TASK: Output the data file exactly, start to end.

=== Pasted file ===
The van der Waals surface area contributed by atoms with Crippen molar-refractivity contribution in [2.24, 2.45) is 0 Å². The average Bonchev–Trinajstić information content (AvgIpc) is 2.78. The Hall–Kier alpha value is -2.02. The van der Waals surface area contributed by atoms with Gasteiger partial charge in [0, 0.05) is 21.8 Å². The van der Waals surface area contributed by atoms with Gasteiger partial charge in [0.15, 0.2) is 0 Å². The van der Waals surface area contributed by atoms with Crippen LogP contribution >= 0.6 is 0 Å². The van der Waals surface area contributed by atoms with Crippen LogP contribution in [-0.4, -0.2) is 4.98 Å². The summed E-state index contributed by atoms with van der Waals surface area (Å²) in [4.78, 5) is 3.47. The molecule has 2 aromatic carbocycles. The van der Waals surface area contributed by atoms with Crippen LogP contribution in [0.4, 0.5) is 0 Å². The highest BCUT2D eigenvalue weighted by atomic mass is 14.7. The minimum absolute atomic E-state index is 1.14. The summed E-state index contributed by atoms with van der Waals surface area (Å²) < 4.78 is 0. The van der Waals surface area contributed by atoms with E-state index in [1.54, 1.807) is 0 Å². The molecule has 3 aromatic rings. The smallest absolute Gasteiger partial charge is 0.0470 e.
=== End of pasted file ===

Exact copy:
The van der Waals surface area contributed by atoms with Crippen molar-refractivity contribution in [2.24, 2.45) is 0 Å². The average Bonchev–Trinajstić information content (AvgIpc) is 2.78. The Hall–Kier alpha value is -2.02. The van der Waals surface area contributed by atoms with Gasteiger partial charge in [0, 0.05) is 21.8 Å². The van der Waals surface area contributed by atoms with Gasteiger partial charge in [0.15, 0.2) is 0 Å². The van der Waals surface area contributed by atoms with Crippen LogP contribution >= 0.6 is 0 Å². The van der Waals surface area contributed by atoms with Crippen LogP contribution in [-0.4, -0.2) is 4.98 Å². The summed E-state index contributed by atoms with van der Waals surface area (Å²) in [4.78, 5) is 3.47. The molecule has 2 aromatic carbocycles. The van der Waals surface area contributed by atoms with Crippen LogP contribution in [0.4, 0.5) is 0 Å². The highest BCUT2D eigenvalue weighted by atomic mass is 14.7. The minimum absolute atomic E-state index is 1.14. The summed E-state index contributed by atoms with van der Waals surface area (Å²) < 4.78 is 0. The van der Waals surface area contributed by atoms with E-state index in [1.54, 1.807) is 0 Å². The molecule has 3 aromatic rings. The smallest absolute Gasteiger partial charge is 0.0470 e.